Community-generated data crucial for implementing New Urban Agenda

Good urban planning can’t happen without a better understanding of informal settlements, advocates say.

West Point, Monrovia. (Nick Fraser/flickr/cc)

QUITO, Ecuador — Earlier this year, when the Liberian government wanted to demolish informal housing in the West Point section of Monrovia, local community members had a strong argument to dissuade them.

Thanks to a slum profiling initiative done the previous year through Shack/Slum Dwellers International, the community knew that many of West Point’s rudimentary, wooden toilets — so-called “hanging toilets” because of how they are built over the water — were located where the demolitions would take place. The toilets likely would get destroyed too.

Destroying the toilets, they argued, would pose a public health threat.

“That was where we came with our data and said ‘no’,” recalls Bill Jlateh Harris, of Shack/Slum Dwellers International, who lives in West Point. “If you take away [toilets] you expose us to open defecation and disease outbreaks. We appealed to them, using our documents, to stop the demolition exercise. It worked. Those structures are still there, in fact. They were not touched.”

The data community members collected in West Point includes information about the number of taps and toilets in the area, as well as population figures. It is available online through the “Know Your City” campaign, a data initiative from Shack/Slum Dwellers international that provides community-generated data from more than 7,700 communities in 224 cities.

In upcoming forums between the municipality, civil society groups, and community members, the data will be useful for assessing the progress of local development projects, says Harris.

“The information we have collected is basically used to engage national government,” he says. “The truth is, there is not much new [data] at the national level about the slums.”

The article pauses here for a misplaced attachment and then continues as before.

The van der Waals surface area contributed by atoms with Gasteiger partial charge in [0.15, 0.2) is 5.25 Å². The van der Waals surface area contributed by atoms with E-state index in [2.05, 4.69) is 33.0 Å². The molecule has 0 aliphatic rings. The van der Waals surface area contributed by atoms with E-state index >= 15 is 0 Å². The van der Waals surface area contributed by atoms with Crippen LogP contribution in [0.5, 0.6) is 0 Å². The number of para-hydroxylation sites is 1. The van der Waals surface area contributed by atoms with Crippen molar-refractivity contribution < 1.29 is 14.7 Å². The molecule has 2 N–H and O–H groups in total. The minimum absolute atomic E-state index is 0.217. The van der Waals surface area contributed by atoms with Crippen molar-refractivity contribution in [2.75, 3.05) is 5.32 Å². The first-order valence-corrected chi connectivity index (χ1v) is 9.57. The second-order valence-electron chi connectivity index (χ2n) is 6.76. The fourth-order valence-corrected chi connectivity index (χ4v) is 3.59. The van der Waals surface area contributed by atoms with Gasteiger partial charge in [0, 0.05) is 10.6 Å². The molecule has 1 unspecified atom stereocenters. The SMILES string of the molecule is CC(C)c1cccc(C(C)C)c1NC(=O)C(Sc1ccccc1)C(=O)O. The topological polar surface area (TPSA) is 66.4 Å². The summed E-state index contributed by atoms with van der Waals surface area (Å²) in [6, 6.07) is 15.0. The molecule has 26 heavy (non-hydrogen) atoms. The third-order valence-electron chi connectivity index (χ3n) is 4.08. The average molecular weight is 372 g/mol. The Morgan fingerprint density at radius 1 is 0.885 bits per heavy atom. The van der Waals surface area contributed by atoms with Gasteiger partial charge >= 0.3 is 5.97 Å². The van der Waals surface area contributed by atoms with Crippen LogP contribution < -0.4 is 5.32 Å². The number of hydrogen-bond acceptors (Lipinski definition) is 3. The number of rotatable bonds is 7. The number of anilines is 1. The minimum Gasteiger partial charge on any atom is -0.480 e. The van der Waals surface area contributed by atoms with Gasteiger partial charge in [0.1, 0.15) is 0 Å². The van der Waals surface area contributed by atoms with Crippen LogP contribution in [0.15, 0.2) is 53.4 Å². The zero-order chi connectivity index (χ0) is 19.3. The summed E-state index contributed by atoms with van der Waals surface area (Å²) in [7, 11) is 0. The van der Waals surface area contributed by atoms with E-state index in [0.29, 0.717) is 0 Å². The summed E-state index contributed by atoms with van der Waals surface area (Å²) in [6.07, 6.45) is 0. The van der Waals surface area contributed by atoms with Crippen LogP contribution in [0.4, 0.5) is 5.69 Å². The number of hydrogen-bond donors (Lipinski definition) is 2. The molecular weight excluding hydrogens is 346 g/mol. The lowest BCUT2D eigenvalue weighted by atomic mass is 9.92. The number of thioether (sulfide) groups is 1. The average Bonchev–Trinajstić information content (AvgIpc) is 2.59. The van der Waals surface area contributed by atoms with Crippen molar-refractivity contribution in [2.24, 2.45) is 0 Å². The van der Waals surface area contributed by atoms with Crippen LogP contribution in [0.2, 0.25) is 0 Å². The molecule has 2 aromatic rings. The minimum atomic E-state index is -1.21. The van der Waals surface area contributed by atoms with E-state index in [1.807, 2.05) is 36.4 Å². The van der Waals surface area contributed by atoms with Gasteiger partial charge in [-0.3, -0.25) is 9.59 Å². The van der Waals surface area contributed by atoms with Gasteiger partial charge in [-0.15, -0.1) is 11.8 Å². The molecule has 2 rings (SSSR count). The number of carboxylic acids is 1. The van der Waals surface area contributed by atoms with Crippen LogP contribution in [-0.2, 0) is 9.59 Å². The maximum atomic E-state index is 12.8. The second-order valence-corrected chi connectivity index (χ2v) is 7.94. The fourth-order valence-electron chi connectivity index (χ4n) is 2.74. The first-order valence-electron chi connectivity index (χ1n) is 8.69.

Filling a void

Community-generated data that gives insight into the state of informal settlements is valuable to community members who, like Harris, can use it to influence government decisions. But it’s also crucial to urban researchers looking to get a clear picture of the dynamics in informal settlements, especially due to the paucity of urban data available on the Global South.

“It’s important to hear from multiple scales — from residents, to neighborhood level, and city- and regional-level information,” says Timon McPhearson, director of the urban ecology lab at the New School in New York. We need “to hear about how they’re being affected by the many challenges, as well as how they’re responding.”

“In many cases, local communities have already innovated in incredible, and in many cases low-tech, solutions for dealing with their everyday challenges as a way to improve their livelihoods,” says McPhearson. “That information isn’t easily transferred to other locales, just because the data isn’t being gathered.”  

[Read: Habitat III prompts hope for more inclusive view toward informal settlements]

The New Urban Agenda, the 20-year strategy for sustainable urbanization adopted here this week at the U. N.’s Habitat III conference on cities, speaks to the use of community-generated data. It’s folded into a broader appeal to governments to brush up on their data collection, synthesis, and sharing capacities.

The document asks signatories to support “institutionalized mechanisms for sharing and exchanging information, knowledge and expertise,” which includes the collection, analysis, and sharing of reliable community-collected data. It directs governments to support data collection, analysis and sharing initiatives across spheres of government, which includes data from community-based monitoring processes. And it pushes governments to promote the creation of “open, user-friendly, and participatory data platforms.”

This is a good start, but as with other issues in the New Urban Agenda, it doesn’t go far enough to make concrete the way this should be done, experts say.

“The New Urban Agenda does emphasize the importance of knowledge holders at multiple levels,” McPhearson says. “But it doesn’t address how to gather that knowledge, how to spread that knowledge, how to analyze it and read it back to communities in the forms of solution making.”

Researchers can play a role in working with the data gathered by communities, he says. “There is a critical role for [researchers], in particular, to be involved in knowledge gathering, synthesis, and analysis, and finding the opportunity space for new solutions to address the urban challenges.”

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Brendon Bosworth

Brendon Bosworth is a correspondent for Citiscope based in Cape Town and is the editor of UrbanAfrica.Net, a project of the African Centre for Cities at the University of Cape Town.